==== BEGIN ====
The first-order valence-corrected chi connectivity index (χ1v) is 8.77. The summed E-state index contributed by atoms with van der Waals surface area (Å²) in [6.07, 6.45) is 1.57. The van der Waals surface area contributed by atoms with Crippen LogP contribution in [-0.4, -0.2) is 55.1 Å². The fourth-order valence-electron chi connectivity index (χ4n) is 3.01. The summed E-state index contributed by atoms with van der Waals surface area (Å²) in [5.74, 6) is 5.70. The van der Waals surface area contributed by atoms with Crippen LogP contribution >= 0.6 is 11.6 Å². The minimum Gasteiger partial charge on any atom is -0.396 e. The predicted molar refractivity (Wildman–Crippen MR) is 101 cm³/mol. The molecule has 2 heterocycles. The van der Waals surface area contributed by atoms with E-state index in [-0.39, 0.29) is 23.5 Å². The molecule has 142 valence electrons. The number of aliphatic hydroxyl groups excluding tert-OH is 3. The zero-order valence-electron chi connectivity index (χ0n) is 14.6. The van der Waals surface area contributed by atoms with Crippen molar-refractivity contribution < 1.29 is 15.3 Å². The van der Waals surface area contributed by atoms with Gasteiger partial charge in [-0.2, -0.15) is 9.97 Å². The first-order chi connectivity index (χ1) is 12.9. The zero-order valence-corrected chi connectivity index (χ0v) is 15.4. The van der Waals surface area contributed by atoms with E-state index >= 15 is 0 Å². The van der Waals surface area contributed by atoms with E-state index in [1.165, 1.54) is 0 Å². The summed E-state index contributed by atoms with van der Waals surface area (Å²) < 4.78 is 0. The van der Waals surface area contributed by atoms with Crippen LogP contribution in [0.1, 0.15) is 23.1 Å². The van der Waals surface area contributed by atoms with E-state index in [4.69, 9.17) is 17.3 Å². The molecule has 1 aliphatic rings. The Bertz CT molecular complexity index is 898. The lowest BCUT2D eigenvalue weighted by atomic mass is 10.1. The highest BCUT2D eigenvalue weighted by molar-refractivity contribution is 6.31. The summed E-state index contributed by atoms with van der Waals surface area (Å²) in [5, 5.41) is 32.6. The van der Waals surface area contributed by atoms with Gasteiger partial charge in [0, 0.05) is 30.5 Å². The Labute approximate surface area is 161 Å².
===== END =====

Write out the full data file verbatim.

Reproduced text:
The first-order valence-corrected chi connectivity index (χ1v) is 8.77. The summed E-state index contributed by atoms with van der Waals surface area (Å²) in [6.07, 6.45) is 1.57. The van der Waals surface area contributed by atoms with Crippen LogP contribution in [-0.4, -0.2) is 55.1 Å². The fourth-order valence-electron chi connectivity index (χ4n) is 3.01. The summed E-state index contributed by atoms with van der Waals surface area (Å²) in [5.74, 6) is 5.70. The van der Waals surface area contributed by atoms with Crippen LogP contribution >= 0.6 is 11.6 Å². The minimum Gasteiger partial charge on any atom is -0.396 e. The predicted molar refractivity (Wildman–Crippen MR) is 101 cm³/mol. The molecule has 2 heterocycles. The van der Waals surface area contributed by atoms with E-state index in [-0.39, 0.29) is 23.5 Å². The molecule has 142 valence electrons. The number of aliphatic hydroxyl groups excluding tert-OH is 3. The zero-order valence-electron chi connectivity index (χ0n) is 14.6. The van der Waals surface area contributed by atoms with Crippen molar-refractivity contribution < 1.29 is 15.3 Å². The van der Waals surface area contributed by atoms with Gasteiger partial charge in [-0.2, -0.15) is 9.97 Å². The first-order chi connectivity index (χ1) is 12.9. The zero-order valence-corrected chi connectivity index (χ0v) is 15.4. The van der Waals surface area contributed by atoms with E-state index >= 15 is 0 Å². The van der Waals surface area contributed by atoms with E-state index in [1.165, 1.54) is 0 Å². The summed E-state index contributed by atoms with van der Waals surface area (Å²) < 4.78 is 0. The van der Waals surface area contributed by atoms with Crippen LogP contribution in [0.1, 0.15) is 23.1 Å². The van der Waals surface area contributed by atoms with E-state index in [4.69, 9.17) is 17.3 Å². The molecule has 1 aliphatic rings. The Bertz CT molecular complexity index is 898. The lowest BCUT2D eigenvalue weighted by atomic mass is 10.1. The highest BCUT2D eigenvalue weighted by molar-refractivity contribution is 6.31. The summed E-state index contributed by atoms with van der Waals surface area (Å²) in [5, 5.41) is 32.6. The van der Waals surface area contributed by atoms with Gasteiger partial charge in [0, 0.05) is 30.5 Å². The Labute approximate surface area is 161 Å².